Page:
As the pandemic took hold in northern California, Xavier Williams was abruptly laid off from his tech-sector job selling business security software—alongside 90 percent of his co-workers.
Nobody was hiring for the type of job he just lost. “I filed for unemployment, but that wasn’t coming through for four or five months” given state backlogs, Williams said. Over the next six months, he borrowed more than $20,000 from friends and family to pay rent, stay afloat, and invest in plan B: launching as a real estate agent.
“I went from having a $60K salary to having zero salary and having to depend on generating that income myself,” he said. “If I had not tried to transition to a different industry, I might still be trying to collect unemployment or back on my mom’s couch.”
Eighteen months on, Williams’ income has largely recovered. But the episode took a financial toll.
“Failing forward” not the reality for most
Elena Foshay oversees workforce development for the city of Duluth, Minn. She says that for most job seekers she works with, changing fields means making less money for a while. “That’s almost guaranteed at any level when you’re transitioning jobs,” she said. Foshay sees how a job switch—forced or voluntary—can sacrifice years of human capital: a combination of skills, knowledge, and connections that were worth a lot to an old employer, but less somewhere else.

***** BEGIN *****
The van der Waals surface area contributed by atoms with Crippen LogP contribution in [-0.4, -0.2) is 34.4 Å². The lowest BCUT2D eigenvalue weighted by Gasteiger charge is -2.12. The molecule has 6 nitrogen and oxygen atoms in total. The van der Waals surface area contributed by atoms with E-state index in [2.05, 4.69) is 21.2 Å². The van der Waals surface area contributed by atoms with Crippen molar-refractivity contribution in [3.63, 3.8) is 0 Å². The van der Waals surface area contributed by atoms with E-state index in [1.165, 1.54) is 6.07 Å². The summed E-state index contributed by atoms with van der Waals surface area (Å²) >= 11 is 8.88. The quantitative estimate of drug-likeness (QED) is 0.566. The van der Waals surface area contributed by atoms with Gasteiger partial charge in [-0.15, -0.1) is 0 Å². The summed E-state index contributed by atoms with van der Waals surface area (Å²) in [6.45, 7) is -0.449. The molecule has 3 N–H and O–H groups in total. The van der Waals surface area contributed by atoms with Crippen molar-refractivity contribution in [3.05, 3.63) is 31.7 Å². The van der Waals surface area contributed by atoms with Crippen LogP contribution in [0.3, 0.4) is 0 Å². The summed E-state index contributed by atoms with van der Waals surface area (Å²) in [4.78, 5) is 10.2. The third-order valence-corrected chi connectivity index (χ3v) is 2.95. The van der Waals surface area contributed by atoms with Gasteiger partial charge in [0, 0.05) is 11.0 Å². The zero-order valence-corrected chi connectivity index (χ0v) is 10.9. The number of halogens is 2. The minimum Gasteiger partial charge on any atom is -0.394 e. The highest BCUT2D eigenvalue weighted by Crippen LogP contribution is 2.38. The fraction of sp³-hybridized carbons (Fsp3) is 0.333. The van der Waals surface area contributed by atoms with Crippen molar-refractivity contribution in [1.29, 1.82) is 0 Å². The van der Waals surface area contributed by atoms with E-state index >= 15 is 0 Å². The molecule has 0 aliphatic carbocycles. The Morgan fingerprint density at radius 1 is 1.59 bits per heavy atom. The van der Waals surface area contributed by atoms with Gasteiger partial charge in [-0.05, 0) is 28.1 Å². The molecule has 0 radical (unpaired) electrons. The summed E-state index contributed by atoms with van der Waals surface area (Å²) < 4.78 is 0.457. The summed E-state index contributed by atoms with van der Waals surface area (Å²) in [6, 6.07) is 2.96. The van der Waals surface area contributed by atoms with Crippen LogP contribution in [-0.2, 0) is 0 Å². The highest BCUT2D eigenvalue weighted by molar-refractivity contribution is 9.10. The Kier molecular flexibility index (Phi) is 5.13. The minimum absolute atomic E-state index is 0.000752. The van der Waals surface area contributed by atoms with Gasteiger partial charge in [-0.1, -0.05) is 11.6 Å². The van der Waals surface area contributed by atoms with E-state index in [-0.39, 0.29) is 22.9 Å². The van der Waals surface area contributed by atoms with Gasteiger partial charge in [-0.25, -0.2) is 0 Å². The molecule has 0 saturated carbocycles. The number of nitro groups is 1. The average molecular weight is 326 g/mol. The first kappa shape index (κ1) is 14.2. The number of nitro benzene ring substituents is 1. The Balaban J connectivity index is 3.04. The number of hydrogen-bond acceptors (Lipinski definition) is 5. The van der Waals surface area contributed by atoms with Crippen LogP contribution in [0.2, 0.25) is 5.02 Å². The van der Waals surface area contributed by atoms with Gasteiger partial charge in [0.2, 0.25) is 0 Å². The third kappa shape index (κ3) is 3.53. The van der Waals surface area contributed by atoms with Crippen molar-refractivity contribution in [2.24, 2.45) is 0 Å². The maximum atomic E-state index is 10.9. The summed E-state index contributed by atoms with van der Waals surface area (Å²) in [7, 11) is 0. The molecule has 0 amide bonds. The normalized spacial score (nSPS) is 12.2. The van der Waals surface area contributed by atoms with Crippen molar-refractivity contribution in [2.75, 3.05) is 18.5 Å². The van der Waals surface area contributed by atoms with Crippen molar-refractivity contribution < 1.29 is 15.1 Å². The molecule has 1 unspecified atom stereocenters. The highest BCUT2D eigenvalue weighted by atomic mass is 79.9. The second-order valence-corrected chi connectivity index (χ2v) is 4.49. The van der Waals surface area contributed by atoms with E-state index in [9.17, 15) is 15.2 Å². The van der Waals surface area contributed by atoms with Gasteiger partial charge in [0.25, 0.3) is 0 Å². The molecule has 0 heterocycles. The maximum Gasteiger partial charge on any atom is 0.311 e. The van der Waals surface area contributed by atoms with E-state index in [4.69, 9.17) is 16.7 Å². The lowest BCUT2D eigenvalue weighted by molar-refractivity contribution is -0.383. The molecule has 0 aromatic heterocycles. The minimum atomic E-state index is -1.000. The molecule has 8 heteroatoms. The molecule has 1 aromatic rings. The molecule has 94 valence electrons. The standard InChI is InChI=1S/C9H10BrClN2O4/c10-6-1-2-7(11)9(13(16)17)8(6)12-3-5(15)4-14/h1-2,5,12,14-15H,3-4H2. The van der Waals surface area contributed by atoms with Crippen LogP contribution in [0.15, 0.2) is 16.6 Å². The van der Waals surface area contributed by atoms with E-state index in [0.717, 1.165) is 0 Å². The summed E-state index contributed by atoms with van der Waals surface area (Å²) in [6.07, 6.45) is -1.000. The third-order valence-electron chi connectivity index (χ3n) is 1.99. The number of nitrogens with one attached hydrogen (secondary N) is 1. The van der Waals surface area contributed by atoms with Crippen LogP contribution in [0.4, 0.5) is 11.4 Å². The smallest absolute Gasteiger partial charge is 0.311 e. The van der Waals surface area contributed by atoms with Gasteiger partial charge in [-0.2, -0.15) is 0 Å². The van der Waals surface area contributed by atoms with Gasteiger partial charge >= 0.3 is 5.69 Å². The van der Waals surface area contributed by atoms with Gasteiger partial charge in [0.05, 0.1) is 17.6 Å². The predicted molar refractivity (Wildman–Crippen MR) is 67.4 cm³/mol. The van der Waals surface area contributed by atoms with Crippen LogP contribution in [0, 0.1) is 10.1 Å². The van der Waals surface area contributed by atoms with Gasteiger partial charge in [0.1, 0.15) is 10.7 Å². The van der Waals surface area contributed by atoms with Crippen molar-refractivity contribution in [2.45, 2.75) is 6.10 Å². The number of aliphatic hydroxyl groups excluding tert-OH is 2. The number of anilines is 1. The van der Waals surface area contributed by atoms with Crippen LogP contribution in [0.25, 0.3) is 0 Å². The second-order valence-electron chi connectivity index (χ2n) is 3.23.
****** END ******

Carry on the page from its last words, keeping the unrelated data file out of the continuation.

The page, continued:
Some charmed people seem to bound up the ladder with every job switch. Certainly, there are true stories of the unexpected layoff that turns out to be a blessing in disguise. However, an unprecedented dive into 40 years of U.S. earnings data by the Minneapolis Fed validates the view from Duluth: On the whole, bouts of unemployment today last longer and strike a deeper blow to long-term income than they used to.
Earnings are becoming increasingly volatile over the course of our working lives. Notably, this increasing “income risk” is primarily a problem for college-educated people, according to a new working paper from the Opportunity & Inclusive Growth Institute based at the Minneapolis Fed.
The likelihood of suffering a job loss hasn’t changed much over the years, said Minneapolis Fed senior economist Kyle Herkenhoff. “But when you do fall off the ladder, how far do you fall? How persistent is it? Those have really increased,” he said. “On average, you fall further. And when you get back to the labor market, some people come back with much lower wages.”
Herkenhoff and his co-authors (J. Carter Braxton, Jonathan Rothbaum, and Lawrence Schmidt1) identify these trends by applying advanced statistical techniques and heavy computing power to data on 1.2 million Americans, going back to 1982. Their unprecedented access, as part of a wider partnership with the U.S. Census Bureau, lets them link individual census survey responses to that same person’s earnings history from the Social Security Administration.2
They also use novel statistical methods to include data that seem like a no-brainer for studying income risk: stretches of unemployment. “In the past, researchers have thrown out long spells of zero earnings,” Herkenhoff said. “People who lose their job—who fall off the ladder and stay down—can’t be incorporated in existing methods. That’s where we make a methodological contribution.”